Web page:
[Noisebridge-discuss] Noisebridge Web-App Options - Which would you prefer?

Marc Juul marcjc at gmail.com
Wed Feb 29 17:51:36 PST 2012


On Wed, Feb 29, 2012 at 3:38 PM,  <joey at eproject-inc.com> wrote:
>
> A gamified To-Do list (people are rewarded in a creative way for checking
> things off a task list)
> A Forum - a general place for suggestions, conversations, and networking
> Interest Matchmaking (meet people to teach, be taught, or collaborate with)

Well, I feel like we already have a mailing-list and a wiki, so I
don't see the point in a forum.
Interest matchmaking might be fun, but maybe just making a wiki-page
where people add interests and add themselves under those interests
would serve just as well (I'm sure you could make a fancier solution
in Python though).
To-Do list? Not sure what a to-do list app would do that a wiki can't?

Here's another idea. Just throwing it out there.

Labitat (Copenhagen hackerspace) has an interesting system called Labitrack.
It's a system for tagging all items in the space with QR-code stickers
(as long as the item is big enough for a sticker). Each sticker has
the human readable title, short description, ID and a set of icons +
of course the QR code. Examples of icons can be "on loan (not property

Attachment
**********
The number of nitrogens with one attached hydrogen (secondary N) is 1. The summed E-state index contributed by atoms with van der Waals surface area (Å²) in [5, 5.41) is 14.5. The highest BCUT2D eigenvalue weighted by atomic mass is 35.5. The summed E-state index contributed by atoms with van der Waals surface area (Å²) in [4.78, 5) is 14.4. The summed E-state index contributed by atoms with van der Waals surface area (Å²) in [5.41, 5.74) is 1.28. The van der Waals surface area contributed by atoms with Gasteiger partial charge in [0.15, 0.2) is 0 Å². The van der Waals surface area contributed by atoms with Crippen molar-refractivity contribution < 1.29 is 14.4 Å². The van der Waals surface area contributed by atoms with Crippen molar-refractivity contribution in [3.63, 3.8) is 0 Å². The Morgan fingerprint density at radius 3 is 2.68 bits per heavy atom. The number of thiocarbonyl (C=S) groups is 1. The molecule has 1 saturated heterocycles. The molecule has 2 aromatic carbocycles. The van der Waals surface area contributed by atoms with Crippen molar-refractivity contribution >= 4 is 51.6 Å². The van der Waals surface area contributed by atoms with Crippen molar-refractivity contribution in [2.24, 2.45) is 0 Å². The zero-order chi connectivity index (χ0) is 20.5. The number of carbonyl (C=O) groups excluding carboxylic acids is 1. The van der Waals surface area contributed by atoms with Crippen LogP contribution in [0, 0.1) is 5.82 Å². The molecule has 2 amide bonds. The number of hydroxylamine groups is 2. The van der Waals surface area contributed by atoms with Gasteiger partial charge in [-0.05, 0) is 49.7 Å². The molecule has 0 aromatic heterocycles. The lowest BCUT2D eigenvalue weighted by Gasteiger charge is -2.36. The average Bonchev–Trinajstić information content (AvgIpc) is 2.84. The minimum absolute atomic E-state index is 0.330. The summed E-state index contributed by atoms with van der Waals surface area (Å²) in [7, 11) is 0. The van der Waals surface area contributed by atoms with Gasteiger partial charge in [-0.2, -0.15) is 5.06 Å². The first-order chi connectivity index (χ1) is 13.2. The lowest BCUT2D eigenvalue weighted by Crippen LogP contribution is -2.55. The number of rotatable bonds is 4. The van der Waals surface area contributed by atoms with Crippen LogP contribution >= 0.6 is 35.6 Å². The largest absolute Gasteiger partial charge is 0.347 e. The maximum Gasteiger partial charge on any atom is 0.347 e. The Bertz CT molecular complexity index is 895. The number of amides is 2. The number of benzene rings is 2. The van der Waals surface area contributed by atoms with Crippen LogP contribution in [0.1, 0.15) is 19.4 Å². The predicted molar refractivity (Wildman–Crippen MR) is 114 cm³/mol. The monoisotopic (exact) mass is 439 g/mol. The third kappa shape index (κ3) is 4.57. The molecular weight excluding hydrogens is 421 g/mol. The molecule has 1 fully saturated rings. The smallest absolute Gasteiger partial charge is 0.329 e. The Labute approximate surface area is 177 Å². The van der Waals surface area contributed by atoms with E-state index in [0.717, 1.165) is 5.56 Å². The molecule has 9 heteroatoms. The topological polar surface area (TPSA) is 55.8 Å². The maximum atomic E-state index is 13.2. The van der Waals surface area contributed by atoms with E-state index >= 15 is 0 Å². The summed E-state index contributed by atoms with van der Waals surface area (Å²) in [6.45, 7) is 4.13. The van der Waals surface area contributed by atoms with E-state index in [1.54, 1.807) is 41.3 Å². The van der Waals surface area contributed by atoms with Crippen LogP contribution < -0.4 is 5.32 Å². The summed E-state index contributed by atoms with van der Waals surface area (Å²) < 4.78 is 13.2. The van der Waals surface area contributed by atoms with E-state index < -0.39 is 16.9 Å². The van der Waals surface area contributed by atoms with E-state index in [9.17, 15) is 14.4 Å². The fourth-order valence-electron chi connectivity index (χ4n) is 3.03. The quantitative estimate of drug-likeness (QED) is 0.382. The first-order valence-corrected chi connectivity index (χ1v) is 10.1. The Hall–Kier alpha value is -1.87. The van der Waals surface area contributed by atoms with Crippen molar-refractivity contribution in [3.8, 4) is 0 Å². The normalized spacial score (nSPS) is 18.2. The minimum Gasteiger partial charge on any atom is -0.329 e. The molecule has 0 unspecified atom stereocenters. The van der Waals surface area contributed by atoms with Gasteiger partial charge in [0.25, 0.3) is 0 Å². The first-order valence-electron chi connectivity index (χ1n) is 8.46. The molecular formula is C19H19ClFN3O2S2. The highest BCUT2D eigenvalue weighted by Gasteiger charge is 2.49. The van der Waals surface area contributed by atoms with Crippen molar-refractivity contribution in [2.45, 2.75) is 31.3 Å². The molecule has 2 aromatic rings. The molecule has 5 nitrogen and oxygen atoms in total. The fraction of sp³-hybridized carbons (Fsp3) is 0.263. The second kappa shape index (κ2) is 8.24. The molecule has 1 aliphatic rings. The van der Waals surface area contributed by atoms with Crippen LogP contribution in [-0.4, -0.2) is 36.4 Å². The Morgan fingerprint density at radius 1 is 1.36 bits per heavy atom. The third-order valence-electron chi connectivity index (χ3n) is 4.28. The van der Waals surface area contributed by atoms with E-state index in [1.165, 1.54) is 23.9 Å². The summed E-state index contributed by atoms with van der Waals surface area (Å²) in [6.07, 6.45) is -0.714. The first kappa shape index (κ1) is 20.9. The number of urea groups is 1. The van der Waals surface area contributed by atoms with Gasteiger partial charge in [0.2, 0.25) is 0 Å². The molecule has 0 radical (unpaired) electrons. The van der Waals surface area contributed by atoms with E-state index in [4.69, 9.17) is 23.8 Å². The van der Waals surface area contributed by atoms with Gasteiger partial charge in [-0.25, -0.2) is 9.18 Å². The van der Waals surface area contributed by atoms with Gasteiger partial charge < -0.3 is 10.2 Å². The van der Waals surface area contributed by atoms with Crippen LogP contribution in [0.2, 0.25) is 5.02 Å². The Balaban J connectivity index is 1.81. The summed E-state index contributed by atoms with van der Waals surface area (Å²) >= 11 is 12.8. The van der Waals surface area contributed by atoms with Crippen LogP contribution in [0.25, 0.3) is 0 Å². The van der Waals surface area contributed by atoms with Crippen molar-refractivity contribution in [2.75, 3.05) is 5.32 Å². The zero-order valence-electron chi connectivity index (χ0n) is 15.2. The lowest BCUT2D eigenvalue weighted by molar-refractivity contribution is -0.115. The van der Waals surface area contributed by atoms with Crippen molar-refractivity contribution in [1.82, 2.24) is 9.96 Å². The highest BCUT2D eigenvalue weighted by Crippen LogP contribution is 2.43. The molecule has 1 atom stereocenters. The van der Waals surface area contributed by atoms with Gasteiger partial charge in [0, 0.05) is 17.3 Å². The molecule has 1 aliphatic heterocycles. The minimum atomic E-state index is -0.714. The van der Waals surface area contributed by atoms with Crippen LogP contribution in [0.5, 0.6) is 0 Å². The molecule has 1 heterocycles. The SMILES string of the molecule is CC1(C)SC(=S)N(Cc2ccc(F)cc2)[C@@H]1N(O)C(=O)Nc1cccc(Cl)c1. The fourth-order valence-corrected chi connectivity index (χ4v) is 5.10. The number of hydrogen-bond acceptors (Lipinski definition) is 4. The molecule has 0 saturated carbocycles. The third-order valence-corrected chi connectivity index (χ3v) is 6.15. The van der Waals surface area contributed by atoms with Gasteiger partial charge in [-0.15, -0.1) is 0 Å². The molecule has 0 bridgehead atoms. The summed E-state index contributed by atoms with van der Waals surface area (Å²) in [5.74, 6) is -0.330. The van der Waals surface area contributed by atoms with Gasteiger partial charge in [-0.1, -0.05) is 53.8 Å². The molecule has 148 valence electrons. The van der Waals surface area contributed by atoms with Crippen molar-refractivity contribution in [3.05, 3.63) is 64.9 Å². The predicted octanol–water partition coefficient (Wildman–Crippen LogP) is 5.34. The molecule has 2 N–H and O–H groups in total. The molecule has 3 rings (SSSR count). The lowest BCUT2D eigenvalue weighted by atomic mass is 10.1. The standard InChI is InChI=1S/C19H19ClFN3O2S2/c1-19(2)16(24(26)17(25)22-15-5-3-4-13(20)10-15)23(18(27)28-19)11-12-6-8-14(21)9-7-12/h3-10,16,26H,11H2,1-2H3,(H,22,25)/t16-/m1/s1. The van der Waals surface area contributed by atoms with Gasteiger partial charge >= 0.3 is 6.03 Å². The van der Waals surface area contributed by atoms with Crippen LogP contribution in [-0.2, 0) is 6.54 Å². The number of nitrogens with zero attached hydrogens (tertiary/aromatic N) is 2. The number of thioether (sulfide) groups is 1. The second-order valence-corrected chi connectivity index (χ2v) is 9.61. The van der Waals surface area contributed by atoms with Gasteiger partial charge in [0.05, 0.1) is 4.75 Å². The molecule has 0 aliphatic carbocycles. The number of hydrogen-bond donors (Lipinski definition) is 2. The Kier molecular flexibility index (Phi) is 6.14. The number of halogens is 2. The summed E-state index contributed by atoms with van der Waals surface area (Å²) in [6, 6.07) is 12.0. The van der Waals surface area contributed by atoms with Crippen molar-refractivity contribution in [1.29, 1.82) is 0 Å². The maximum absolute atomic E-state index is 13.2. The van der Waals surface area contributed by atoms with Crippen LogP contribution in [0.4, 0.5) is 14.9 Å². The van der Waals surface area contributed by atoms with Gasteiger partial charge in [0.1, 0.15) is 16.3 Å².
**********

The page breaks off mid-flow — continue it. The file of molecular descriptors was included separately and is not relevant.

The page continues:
of hackerspace)", "do not hack", "please get training before using",
etc.

An example can be seen here:

  https://labitat.dk/w/images/0/07/UV_Light_BOX.jpg

One of the main purposes of these stickers is to allow anyone to
organize / clean up, and still ensure that items go to their
designated storage locations. Ideally you should be able to scan any
item and find out where the item belongs. The QR code links to a page
on the wiki with information about the item and there is a wiki
template that can be filled out for each item. Example:

  https://labitat.dk/wiki/HP_54600B_100Mhz_Oscilloscope

The Labitrack system is implemented as a small Python script with a
simple GUI that runs on a dedicated computer with a cheap
sticker-printer attached.

It has the nice benefit that anyone can search the wiki and check if
the hackerspace has a specific book / piece of equipment / hacker that
stayed still long enough to be tagged as inventory.

Maybe this would be something the Python group can implement and/or
adapt from the Labitrack code?

-- 
Marc Juul


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